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D.C. set to make penalty for pot possession $25 — less than a parking ticket
Council moves uneasily toward decriminalization
Question of the Day
Before voting on the bill Tuesday, council members said they wanted to balance concerns over the potential for rampant drug abuse on city streets with that of the lopsided enforcement — which leaves blacks eight times more likely to be arrested for marijuana possession than whites, though rates of use among both races are thought to be relatively similar.
Lawmakers approved an amendment to clarify that police can continue to use the smell of marijuana as probable cause to search a vehicle but shelved another that would address whether employers could test for marijuana. By the end of the debate, virtually all council members found common ground behind the analogy of liquor laws — which also prohibit public consumption.
“It’s a quality-of-life issue,” said D.C. Council Chairman Phil Mendelson, noting he was not pleased when during a recent outing with his daughter at the Verizon Center he caught a whiff of marijuana being smoked nearby.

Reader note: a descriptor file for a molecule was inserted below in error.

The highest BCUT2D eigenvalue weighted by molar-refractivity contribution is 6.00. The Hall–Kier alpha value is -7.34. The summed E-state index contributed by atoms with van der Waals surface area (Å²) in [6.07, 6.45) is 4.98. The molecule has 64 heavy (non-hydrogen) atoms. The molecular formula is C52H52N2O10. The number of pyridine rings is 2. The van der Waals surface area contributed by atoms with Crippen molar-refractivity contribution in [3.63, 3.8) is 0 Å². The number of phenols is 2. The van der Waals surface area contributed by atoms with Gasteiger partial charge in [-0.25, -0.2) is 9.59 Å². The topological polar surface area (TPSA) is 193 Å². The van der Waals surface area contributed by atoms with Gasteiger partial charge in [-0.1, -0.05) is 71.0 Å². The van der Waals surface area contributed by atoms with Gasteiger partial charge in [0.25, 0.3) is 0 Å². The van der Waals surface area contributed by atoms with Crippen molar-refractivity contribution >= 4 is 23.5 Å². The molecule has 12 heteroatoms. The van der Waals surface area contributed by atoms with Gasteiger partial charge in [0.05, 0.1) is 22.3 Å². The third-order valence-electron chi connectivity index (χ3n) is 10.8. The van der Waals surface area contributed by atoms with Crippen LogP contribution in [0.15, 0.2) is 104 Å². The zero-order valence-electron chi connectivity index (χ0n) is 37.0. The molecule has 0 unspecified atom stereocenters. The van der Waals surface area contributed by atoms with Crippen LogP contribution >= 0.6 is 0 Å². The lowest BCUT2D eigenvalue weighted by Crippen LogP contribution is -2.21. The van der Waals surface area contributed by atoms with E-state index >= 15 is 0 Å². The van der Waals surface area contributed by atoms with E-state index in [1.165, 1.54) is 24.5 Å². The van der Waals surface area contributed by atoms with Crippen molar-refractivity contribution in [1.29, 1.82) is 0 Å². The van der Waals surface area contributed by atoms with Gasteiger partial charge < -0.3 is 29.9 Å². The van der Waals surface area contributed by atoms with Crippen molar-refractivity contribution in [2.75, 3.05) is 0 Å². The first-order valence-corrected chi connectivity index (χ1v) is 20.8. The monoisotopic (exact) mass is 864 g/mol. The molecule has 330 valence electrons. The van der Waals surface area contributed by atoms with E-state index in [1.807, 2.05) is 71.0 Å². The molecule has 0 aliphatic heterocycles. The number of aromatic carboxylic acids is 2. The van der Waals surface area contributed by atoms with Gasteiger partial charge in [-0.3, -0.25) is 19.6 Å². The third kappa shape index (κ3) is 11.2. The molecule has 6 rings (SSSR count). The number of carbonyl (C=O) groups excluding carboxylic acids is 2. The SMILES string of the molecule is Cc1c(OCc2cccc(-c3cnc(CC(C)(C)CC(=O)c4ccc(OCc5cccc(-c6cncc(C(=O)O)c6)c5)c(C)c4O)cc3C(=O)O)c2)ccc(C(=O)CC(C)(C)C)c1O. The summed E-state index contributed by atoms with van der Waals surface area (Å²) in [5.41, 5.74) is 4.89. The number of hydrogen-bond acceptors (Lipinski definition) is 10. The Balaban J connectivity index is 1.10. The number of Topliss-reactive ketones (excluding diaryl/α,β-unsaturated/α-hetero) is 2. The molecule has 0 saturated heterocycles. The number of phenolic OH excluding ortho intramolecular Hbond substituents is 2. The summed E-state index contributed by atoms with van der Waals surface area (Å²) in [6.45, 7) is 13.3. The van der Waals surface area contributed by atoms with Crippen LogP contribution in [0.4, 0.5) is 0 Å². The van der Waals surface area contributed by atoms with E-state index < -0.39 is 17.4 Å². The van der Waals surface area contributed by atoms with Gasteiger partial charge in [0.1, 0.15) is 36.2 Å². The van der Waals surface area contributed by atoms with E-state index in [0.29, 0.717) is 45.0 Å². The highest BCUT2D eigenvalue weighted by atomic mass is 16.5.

Mr. Mendelson first signaled late Monday that he planned to introduce the amendment that would keep criminal penalties for public marijuana smoking intact.
Advocates say that, by carving out the distinction, the city will perpetuate arrest disparities that have been cited as the chief reason for reform.
“Our concern is if you’re making public consumption a criminal arrestable offense, that is going to leave the racial disparities intact,” Mr. Piper said.
Disparate enforcement has led to outcry over New York’s marijuana laws, which make possession of a small amount of the drug in a private home a civil violation but on the street makes it an arrestable offense, as the New York Police Department’s stop-and-frisk policies came under attack. Under the laws, officers will ask people they have stopped to empty their pockets, only to arrest them if marijuana is found “in public view” once the person takes it out of a pocket, Ms. O'Keefe said.
“The exception has been so abused,” she said.
© Copyright 2014 The Washington Times, LLC. Click here for reprint permission.
About the Author
Andrea Noble is a crime and public safety reporter for The Washington Times. She can be reached at firstname.lastname@example.org.
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